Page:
ENSURING DIVERSITY FOR FOOD AND AGRICULTURE Plant genetic resources—in nature and on-farm

In current times of global transformation—including the rapidly increasing human population and climate change—we need greater diversity to sustain our food supplies than ever before as the environmental conditions in which crops are cultivated become increasingly modified, changeable and uncertain. In the face of these challenges, our food, nutrition and economic security depend on the conservation and continual availability of a wide range of plant genetic resources for use by plant breeders and farmers to diversify and improve our crops.

Wild relatives of crops and locally adapted cultivated varieties ('landraces' or 'farmers' varieties') are rich sources of genetic diversity which provide vital ecosystem services to society by helping to build resilience in agriculture. Their conservation in situ—that is, in their natural habitats in the case of wild species or in the locations where they are cultivated in the case of landraces/farmers' varieties—with backup in ex situ facilities to provide access to material by plant breeders and farmers—is essential to maintain this diversity which is continually adapting to local environmental conditions. However, in situ conservation, with complementary ex situ conservation, is currently unplanned and uncoordinated, and to streamline and strengthen our efforts, we need effective and permanent support mechanisms in place.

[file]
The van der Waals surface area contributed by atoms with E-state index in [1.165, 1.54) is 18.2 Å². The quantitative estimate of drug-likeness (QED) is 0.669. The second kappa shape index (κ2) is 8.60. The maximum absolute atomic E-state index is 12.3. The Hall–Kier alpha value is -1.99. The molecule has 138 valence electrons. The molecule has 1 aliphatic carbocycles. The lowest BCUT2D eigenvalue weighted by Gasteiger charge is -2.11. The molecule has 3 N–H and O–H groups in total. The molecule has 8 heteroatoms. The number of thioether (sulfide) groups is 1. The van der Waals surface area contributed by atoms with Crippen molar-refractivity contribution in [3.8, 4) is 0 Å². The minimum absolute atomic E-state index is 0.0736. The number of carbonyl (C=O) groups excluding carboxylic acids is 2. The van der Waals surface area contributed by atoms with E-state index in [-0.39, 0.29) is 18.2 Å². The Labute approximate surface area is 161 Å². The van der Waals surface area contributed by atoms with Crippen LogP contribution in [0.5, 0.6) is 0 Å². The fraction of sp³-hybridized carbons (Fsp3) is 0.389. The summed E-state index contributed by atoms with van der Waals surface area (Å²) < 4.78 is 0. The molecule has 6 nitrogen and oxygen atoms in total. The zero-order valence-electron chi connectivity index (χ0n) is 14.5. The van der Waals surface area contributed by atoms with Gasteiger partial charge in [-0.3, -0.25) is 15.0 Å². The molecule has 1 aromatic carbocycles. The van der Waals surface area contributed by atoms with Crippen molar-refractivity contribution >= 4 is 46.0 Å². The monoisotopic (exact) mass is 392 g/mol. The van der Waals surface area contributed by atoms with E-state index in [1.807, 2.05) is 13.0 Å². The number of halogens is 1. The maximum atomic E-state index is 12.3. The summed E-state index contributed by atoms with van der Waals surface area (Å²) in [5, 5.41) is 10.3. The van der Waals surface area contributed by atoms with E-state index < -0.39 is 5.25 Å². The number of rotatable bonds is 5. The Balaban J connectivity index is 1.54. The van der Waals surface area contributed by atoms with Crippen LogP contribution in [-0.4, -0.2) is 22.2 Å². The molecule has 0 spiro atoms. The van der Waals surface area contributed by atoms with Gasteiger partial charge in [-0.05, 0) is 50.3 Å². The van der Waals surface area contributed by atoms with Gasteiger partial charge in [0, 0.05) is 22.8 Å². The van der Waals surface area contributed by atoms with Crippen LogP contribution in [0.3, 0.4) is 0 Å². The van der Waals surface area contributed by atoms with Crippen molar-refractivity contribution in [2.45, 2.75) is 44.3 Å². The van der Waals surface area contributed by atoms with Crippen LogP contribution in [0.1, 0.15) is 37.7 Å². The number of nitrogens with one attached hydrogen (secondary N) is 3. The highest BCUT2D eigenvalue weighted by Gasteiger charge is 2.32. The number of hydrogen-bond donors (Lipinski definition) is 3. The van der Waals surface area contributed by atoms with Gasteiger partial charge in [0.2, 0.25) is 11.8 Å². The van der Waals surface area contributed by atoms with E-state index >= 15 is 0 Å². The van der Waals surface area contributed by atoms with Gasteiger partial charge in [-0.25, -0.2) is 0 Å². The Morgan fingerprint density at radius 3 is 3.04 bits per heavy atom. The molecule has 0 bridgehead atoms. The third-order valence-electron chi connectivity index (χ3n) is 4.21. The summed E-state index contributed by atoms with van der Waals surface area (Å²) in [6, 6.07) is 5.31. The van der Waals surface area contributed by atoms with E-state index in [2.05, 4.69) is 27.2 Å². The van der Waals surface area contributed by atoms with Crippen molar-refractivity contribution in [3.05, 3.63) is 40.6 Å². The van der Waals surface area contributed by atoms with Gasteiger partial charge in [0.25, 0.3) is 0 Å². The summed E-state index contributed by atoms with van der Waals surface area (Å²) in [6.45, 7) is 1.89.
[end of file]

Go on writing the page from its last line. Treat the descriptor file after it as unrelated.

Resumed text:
The Farmer’s Pride project has brought together key actors to lay the foundations for lasting in situ conservation and sustainable use of plant genetic resources in Europe, by establishing a new regional network of sites, populations, and conservation and use stakeholders. The network builds on existing regional, national and local networks, and relevant initiatives and policy. This conference is an arena to share knowledge and perspectives, promote the embedding of in situ conservation and sustainable use of plant genetic resources in key legislative and governance frameworks, and scale out progress in Europe and other regions towards a global initiative to safeguard diversity for food and agriculture for the future.

Ort Tróia, Portugal